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Evelyn Goodwin Potter, Bronxville Resident and Former Director of Public Affairs at Downstate Medical Center, Dies at 93 PDF Print Email

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By Jill Potter, daughter


May 3, 2017:  Evelyn Goodwin Potter, who established a public affairs department at SUNY Downstate Medical Center in Brooklyn in 1959 and served as the center's director of public affairs for nearly two decades, died on April 13, 2017, in Bronxville. Ms. Potter lived in Westbourne in Alger Court/Stoneleigh Plaza for almost 30 years. She was 93.

She died of complications from Alzheimer's disease, an affliction that her daughter Jill said robbed her of her memory but not her ability to laugh and love. 

She became associated with SUNY Downstate Medical Center in 1954 and served as associate for community relations during a five-year period when the medical center was rapidly expanding. She was named director of public affairs in 1959 after convincing administrators that a public affairs department was needed. Under her direction, the department grew and covered publicity and media relations, publications, special events, community relations, employee communications, and alumni affairs. In 1967, she was appointed assistant to the president and served in dual posts working with a number of notable presidents, including Dr. Chandler Brooks and Dr. Calvin Plimpton, to help implement the medical center's future policies and goals.

She was responsible for creating numerous publications, including a quarterly newsletter (the Downstate Reporter), and authored the paperback Medical Education in Brooklyn: The First Hundred Years, published by Downstate in 1960 to mark its centennial year.

She worked closely with notable faculty to publicize their research and achievements, including Dr. Samuel Kountz, the first African American transplant surgeon, and Dr. Eli Friedman, the inventor of the portable dialysis machine. In the spring of 1971, she featured an article in the Downstate Reporter on the plans of Dr. Raymond Damadian to develop a nuclear magnetic resonance device to scan the human body to detect cancer, now known as magnetic resonance imaging (MRI). 

Dr. Pascal Imperato, dean of the school of public health at SUNY Downstate, described her as "the best public relations professional he ever met." In announcing her departure from Downstate in 1975, then President Dr. Calvin Plimpton said, "Ms. Goodwin brings a style and grace which permeate her activities and uplift those around her. For her, a cold fact is still stark, but she can dress it with a charm that gives it life and influence. We wish her well and know that while there will be a successor, there can be no replacement."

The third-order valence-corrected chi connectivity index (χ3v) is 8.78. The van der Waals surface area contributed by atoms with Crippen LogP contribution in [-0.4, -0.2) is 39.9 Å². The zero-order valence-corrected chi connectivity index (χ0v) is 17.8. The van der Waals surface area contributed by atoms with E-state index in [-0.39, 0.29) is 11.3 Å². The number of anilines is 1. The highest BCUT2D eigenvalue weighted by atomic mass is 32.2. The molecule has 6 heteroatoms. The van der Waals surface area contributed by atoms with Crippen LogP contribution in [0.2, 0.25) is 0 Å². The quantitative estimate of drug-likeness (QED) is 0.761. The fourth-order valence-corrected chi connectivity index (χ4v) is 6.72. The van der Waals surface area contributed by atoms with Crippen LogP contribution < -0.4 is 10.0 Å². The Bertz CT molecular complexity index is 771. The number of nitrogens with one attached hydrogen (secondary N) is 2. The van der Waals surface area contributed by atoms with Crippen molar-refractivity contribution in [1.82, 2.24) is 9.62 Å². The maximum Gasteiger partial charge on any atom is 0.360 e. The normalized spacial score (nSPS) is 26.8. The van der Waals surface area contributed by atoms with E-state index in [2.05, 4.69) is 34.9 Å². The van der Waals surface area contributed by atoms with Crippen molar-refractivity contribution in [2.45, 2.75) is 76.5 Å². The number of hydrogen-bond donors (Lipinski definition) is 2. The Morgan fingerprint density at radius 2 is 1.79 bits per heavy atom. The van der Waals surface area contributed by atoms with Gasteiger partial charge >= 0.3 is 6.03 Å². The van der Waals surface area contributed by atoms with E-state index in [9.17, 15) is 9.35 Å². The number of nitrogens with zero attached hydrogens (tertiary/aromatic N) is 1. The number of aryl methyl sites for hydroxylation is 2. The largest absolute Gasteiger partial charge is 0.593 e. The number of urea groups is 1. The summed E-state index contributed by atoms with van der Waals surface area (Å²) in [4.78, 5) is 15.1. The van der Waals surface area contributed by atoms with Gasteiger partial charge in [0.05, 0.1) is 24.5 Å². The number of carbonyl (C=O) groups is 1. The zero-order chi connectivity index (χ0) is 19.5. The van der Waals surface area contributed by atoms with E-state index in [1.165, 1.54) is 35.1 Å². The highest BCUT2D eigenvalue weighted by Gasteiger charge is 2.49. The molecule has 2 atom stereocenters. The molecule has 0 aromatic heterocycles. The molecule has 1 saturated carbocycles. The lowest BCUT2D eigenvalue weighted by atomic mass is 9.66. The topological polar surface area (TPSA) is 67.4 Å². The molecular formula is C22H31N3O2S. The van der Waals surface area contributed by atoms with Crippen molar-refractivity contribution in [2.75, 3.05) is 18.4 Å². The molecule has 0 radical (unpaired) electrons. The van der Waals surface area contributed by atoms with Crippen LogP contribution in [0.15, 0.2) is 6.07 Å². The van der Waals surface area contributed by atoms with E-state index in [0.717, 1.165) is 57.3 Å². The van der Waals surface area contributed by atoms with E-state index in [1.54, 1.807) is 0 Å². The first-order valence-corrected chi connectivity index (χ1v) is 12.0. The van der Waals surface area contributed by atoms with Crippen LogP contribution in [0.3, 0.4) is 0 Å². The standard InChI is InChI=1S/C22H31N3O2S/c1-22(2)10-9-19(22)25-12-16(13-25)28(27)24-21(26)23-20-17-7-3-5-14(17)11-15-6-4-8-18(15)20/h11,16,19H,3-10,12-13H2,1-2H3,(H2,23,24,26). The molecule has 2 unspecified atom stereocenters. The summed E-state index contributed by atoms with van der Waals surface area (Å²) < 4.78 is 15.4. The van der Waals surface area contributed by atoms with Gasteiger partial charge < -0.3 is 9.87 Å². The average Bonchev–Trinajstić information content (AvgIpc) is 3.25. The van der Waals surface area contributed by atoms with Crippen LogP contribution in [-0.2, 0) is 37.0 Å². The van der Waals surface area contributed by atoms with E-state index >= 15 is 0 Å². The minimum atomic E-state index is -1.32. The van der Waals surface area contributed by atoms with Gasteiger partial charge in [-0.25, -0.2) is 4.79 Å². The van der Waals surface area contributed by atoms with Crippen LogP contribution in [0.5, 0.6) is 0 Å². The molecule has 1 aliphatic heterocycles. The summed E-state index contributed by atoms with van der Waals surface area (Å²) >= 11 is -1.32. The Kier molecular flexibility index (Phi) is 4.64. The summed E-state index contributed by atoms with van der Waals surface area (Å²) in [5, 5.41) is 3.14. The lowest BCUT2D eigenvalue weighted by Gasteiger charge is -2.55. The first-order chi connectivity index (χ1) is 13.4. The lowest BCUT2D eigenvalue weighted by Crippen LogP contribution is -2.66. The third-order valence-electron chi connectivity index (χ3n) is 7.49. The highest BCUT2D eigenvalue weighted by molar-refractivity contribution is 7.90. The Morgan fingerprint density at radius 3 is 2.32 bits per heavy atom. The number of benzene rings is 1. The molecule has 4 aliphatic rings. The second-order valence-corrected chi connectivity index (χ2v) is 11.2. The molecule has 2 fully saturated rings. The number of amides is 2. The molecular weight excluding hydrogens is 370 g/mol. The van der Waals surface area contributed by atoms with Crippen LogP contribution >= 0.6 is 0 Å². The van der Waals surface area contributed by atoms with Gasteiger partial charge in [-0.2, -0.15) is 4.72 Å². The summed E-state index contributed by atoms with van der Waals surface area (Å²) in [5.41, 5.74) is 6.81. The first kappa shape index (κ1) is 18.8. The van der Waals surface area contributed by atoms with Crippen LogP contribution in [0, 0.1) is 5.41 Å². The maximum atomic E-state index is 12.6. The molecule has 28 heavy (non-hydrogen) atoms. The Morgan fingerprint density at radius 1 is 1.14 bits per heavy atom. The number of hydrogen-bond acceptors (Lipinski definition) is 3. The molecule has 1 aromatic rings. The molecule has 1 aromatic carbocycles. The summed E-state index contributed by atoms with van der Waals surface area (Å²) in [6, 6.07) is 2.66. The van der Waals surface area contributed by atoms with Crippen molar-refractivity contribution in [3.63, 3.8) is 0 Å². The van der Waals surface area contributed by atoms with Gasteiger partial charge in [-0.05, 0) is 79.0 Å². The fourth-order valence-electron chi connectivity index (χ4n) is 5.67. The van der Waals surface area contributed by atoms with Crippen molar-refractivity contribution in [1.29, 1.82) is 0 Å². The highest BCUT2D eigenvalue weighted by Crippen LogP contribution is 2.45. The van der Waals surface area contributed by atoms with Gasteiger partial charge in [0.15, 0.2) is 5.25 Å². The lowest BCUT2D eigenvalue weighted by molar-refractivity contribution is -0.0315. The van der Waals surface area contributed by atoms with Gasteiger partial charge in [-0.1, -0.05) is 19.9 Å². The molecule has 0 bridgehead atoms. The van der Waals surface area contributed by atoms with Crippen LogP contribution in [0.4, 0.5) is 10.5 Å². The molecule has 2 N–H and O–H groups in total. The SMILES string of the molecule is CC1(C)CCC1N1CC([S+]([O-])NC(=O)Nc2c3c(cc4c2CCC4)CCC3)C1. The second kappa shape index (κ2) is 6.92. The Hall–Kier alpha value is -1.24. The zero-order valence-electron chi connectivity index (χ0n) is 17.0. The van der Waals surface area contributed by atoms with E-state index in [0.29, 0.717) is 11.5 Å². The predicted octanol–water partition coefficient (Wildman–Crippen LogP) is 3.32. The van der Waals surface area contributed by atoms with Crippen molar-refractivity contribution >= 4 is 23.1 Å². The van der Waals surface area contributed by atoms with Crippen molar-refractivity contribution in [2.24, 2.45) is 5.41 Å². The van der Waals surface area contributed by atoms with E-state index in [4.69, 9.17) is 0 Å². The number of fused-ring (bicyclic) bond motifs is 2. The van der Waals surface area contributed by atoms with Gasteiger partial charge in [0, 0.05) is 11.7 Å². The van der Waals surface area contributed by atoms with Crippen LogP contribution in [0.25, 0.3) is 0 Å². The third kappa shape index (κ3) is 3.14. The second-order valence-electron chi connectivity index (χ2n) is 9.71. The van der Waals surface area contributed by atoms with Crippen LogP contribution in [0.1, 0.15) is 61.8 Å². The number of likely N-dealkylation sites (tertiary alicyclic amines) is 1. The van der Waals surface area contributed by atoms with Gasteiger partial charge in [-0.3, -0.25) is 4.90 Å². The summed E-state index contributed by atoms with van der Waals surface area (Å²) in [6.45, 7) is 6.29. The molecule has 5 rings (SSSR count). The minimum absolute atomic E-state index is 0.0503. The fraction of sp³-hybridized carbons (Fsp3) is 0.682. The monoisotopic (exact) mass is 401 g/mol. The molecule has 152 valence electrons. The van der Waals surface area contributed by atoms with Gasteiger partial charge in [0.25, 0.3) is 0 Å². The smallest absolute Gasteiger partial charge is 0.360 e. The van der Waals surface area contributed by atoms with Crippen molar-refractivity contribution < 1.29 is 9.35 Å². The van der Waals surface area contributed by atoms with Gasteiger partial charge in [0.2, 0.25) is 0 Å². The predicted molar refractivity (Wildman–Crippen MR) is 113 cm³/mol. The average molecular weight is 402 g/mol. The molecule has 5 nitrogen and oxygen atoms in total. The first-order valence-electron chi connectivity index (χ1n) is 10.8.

After leaving Downstate, she served as vice president of university relations at Clark University in Worcester, MA, and later as vice president of The Cantor Concern, a leading executive search firm for the public relations industry.

She retired in 1986 and devoted herself to her passions, reading, bridge, and traveling.

She was born on October 28, 1923, in Dumont, NJ. After her mother's untimely death in 1929, she moved to Tenafly, NJ, and was raised by members of her maternal family. She started working immediately after her graduation from Tenafly High School but took four years off after receiving a small inheritance which she used to attend college.  

She graduated from the University of Michigan in 1949 with a BA in English and returned to New York to work. In 1950, she married Neil Thomas Potter and had two children, Jill and Eugene. She is pre-deceased by her husband, Neil Potter, and her younger sister, Mari Brunner, and is survived by her son, Eugene Potter, and daughter, Jill Potter.

She made an entry in her personal diary in 1988 according to her daughter, Jill, that said, "I read in Howard's End yesterday that life is a romance and I guess it is. I feel that I've managed to make mine a rather satisfactory and even beautiful one."

Pictured here:  On left, Evelyn Goodwin Potter.

Photo courtesy Jill Potter

 

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